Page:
The Lawyer Africa Elite 2014 features an in-depth look at 46 leading independent firms’ strategies in 15 key sub-Saharan jurisdictions, as well as the views of in-house counsel from some of Africa’s largest companies... Read more
This year, The Lawyer’s annual ranking of the largest UK law firms by turnover is available as an interactive, digital benchmarking tool. For the first time this will allow you to manipulate each data set against the metrics of your choice.
Lovells suffered a defeat in the Privy Council at the end of last month (30 October) after acting pro bono for four Pitcairn islanders accused of rape, indecent assault and incest.
Litigation partner Rosalind Reston (who has since retired from the firm) defended the men as they took their appeal against conviction to the highest possible court. It was the first time that a case emanating from the remote island had reached this level.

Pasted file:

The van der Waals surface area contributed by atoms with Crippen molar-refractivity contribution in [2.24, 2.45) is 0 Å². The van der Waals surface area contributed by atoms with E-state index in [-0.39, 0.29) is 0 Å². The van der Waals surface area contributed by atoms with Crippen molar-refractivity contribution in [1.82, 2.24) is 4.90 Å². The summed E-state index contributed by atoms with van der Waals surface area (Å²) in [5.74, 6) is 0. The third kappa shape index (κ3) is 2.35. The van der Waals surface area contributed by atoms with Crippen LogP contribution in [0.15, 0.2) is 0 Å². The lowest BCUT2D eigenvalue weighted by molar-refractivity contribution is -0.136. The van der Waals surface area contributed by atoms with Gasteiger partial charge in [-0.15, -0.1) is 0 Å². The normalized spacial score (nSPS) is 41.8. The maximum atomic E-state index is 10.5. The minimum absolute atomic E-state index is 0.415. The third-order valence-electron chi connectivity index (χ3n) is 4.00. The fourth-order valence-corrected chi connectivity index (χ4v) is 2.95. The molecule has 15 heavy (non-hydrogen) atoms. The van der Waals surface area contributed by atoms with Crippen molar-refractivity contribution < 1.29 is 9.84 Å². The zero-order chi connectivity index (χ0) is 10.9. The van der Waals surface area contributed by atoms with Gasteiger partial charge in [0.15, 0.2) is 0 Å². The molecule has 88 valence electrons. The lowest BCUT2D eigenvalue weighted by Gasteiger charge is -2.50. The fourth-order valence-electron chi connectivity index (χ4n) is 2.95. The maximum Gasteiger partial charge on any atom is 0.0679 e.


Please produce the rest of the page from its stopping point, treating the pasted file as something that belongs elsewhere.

The six defendants appealed against the validity of the laws that created the offences under which they were charged, and whether there was an abuse of process in bringing the prosecutions.
Lords Hoffmann, Woolf, Steyn, Hope of Craighead and Carswell ruled that the use of English law in Pitcairn was correct. Woolf said: "In my view, the evidence that Pitcairn is and was at all relevant times a British possession was overwhelming."
Derry Moloney of Privy Council agents Alan Taylor & Co represented the remaining two defendants in the appeal, while insolvency and local government specialists Moon Beever acted for the Crown.
Moon Beever has represented the New Zealand government in a number of cases during the past 15 years and was instructed in the Pitcairn case by the New Zealand Crown Solicitors on behalf of the Queen.
Pitcairn was first colonised by mutineers from HMS Bounty in 1790 and now has a small population that includes many direct descendants of those mutineers.